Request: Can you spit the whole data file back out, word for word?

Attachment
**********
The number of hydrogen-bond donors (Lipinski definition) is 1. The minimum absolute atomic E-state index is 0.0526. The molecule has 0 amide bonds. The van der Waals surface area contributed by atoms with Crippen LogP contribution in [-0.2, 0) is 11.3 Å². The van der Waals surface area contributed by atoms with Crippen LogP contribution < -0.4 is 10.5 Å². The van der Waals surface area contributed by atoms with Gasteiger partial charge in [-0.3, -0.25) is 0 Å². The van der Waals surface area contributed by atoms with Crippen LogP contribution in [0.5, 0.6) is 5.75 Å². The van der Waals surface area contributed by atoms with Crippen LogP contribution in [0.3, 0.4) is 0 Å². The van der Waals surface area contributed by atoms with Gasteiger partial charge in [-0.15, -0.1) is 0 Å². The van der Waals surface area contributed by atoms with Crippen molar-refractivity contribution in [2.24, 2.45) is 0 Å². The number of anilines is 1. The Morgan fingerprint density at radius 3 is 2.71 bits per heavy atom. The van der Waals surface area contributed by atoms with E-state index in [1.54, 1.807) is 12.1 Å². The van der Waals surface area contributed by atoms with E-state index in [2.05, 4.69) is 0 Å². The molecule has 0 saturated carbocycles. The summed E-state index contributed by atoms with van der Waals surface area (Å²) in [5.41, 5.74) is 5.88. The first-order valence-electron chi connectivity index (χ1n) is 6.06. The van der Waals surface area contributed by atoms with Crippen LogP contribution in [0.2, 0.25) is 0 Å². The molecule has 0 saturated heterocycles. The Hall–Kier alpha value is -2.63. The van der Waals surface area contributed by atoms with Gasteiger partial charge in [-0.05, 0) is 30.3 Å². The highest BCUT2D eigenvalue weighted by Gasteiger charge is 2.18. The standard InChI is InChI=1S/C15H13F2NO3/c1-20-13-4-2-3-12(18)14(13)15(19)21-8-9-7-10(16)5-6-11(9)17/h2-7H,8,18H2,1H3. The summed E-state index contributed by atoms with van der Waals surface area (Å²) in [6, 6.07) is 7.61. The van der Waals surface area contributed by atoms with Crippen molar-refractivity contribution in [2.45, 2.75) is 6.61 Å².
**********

The number of hydrogen-bond donors (Lipinski definition) is 1. The minimum absolute atomic E-state index is 0.0526. The molecule has 0 amide bonds. The van der Waals surface area contributed by atoms with Crippen LogP contribution in [-0.2, 0) is 11.3 Å². The van der Waals surface area contributed by atoms with Crippen LogP contribution < -0.4 is 10.5 Å². The van der Waals surface area contributed by atoms with Gasteiger partial charge in [-0.3, -0.25) is 0 Å². The van der Waals surface area contributed by atoms with Crippen LogP contribution in [0.5, 0.6) is 5.75 Å². The van der Waals surface area contributed by atoms with Crippen LogP contribution in [0.3, 0.4) is 0 Å². The van der Waals surface area contributed by atoms with Gasteiger partial charge in [-0.15, -0.1) is 0 Å². The van der Waals surface area contributed by atoms with Crippen molar-refractivity contribution in [2.24, 2.45) is 0 Å². The number of anilines is 1. The Morgan fingerprint density at radius 3 is 2.71 bits per heavy atom. The van der Waals surface area contributed by atoms with E-state index in [1.54, 1.807) is 12.1 Å². The van der Waals surface area contributed by atoms with E-state index in [2.05, 4.69) is 0 Å². The molecule has 0 saturated carbocycles. The summed E-state index contributed by atoms with van der Waals surface area (Å²) in [5.41, 5.74) is 5.88. The first-order valence-electron chi connectivity index (χ1n) is 6.06. The van der Waals surface area contributed by atoms with Crippen LogP contribution in [0.2, 0.25) is 0 Å². The molecule has 0 saturated heterocycles. The Hall–Kier alpha value is -2.63. The van der Waals surface area contributed by atoms with Gasteiger partial charge in [-0.05, 0) is 30.3 Å². The highest BCUT2D eigenvalue weighted by Gasteiger charge is 2.18. The standard InChI is InChI=1S/C15H13F2NO3/c1-20-13-4-2-3-12(18)14(13)15(19)21-8-9-7-10(16)5-6-11(9)17/h2-7H,8,18H2,1H3. The summed E-state index contributed by atoms with van der Waals surface area (Å²) in [6, 6.07) is 7.61. The van der Waals surface area contributed by atoms with Crippen molar-refractivity contribution in [2.45, 2.75) is 6.61 Å².